Henry Fielding

(1707-1754 / England)

Henry Fielding Quotes

  • ''There is not in the universe a more ridiculous, nor a more contemptible animal, than a proud clergyman.''
    Henry Fielding (1707-1754), British novelist, dramatist. Amelia, bk. 9, ch. 10 (1751).
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  • ''Guilt has very quick ears to an accusation.''
    Henry Fielding (1707-1754), British novelist, dramatist. Amelia, bk. 3, ch. 11 (1751).
  • ''It is not death, but dying, which is terrible.''
    Henry Fielding (1707-1754), British novelist, dramatist. Amelia, bk. 3, ch. 4 (1751).
  • ''All nature wears one universal grin.''
    Henry Fielding (1707-1754), British novelist, dramatist. Doodle, in Tom Thumb the Great, act 1, sc. 1 (1730).
  • ''A good face they say, is a letter of recommendation. O Nature, Nature, why art thou so dishonest, as ever to send men with these false recommendations into the World!''
    Henry Fielding (1707-1754), British novelist, dramatist. Dr. Harrison, in Amelia, vol. 3, bk. 9, ch. 5 (1751). The proverb referred to was attributed to Aristotle by Diogenes Laertius in Lives of Eminent Philosophers, bk. 5, sct. 18: "Beauty he declared to be a greater recommendation than any letter of introduction."
  • ''One fool at least in every married couple.''
    Henry Fielding (1707-1754), British novelist, dramatist. Dr. Harrison, in Amelia, vol. 3, bk. 9, ch. 4 (1751). Referring to Booth and Amelia.
  • ''Love and scandal are the best sweeteners of tea.''
    Henry Fielding (1707-1754), British novelist, dramatist. Lady Matchless, in Love in Several Masques, act 4, sc. 11 (1728).
  • ''When children are doing nothing, they are doing mischief.''
    Henry Fielding (1707-1754), British novelist, dramatist. Quoting "a wise old gentleman," in Tom Jones, bk. 15, ch. 2 (1749).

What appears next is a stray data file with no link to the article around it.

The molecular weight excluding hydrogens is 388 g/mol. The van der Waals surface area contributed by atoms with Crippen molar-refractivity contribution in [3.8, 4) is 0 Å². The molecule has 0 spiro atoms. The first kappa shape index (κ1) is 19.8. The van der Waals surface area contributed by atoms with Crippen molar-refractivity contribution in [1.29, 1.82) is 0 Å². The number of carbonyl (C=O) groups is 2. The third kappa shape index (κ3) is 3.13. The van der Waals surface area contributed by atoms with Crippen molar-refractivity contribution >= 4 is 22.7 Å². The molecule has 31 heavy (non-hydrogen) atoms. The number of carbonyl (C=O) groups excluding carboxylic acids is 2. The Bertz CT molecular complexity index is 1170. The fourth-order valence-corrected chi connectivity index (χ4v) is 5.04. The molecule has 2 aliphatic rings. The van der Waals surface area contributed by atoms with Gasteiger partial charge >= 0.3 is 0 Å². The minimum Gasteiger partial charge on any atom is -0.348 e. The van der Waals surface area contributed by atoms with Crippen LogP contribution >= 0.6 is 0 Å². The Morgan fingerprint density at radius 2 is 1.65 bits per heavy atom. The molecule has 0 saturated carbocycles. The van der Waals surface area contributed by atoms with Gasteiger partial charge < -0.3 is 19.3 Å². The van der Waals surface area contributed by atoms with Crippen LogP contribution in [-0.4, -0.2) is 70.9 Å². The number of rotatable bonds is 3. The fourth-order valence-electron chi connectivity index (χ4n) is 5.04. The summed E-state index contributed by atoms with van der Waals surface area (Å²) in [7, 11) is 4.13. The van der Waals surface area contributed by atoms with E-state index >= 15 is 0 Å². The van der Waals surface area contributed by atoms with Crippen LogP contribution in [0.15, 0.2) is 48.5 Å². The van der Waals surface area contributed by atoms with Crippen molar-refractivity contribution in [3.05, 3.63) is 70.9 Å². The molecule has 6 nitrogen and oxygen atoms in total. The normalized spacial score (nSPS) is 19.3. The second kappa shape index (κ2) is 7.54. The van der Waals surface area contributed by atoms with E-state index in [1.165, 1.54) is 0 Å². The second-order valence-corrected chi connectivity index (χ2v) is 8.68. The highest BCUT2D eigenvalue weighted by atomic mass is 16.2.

• ''Dancing begets warmth, which is the parent of wantonness. It is, Sir, the great grandfather of cuckoldom.''
    Henry Fielding (1707-1754), British novelist, dramatist. Sir Positive Trap, in Love in Several Masques, act 3, sc. 7.
  • ''Some folks rail against other folks, because other folks have what some folks would be glad of.''
    Henry Fielding (1707-1754), British novelist, dramatist. Slipshod, in Joseph Andrews, bk. 4, ch. 6 (1742).

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Best Poem of Henry Fielding

A Pipe Of Tobacco

Let the learned talk of books,
The glutton of cooks,
The lover of Celia's soft smack—O!
No mortal can boast
So noble a toast
As a pipe of accepted tobacco.

Let the soldier for fame,
And a general's name,
In battle get many a thwack—O!
Let who will have most,
Who will rule the rooste,
Give me but a pipe of tobacco.
Tobacco gives wit
To the dullest old cit,
And makes him of politics crack—O!

The lawyers i' the hall
Were not able to bawl,
Were it not for a whiff of tobacco.
The man whose chief glory
Is telling a story,
Had never ...

Read the full of A Pipe Of Tobacco

A Pipe Of Tobacco

Let the learned talk of books,
The glutton of cooks,
The lover of Celia's soft smack—O!
No mortal can boast
So noble a toast
As a pipe of accepted tobacco.

Let the soldier for fame,
And a general's name,

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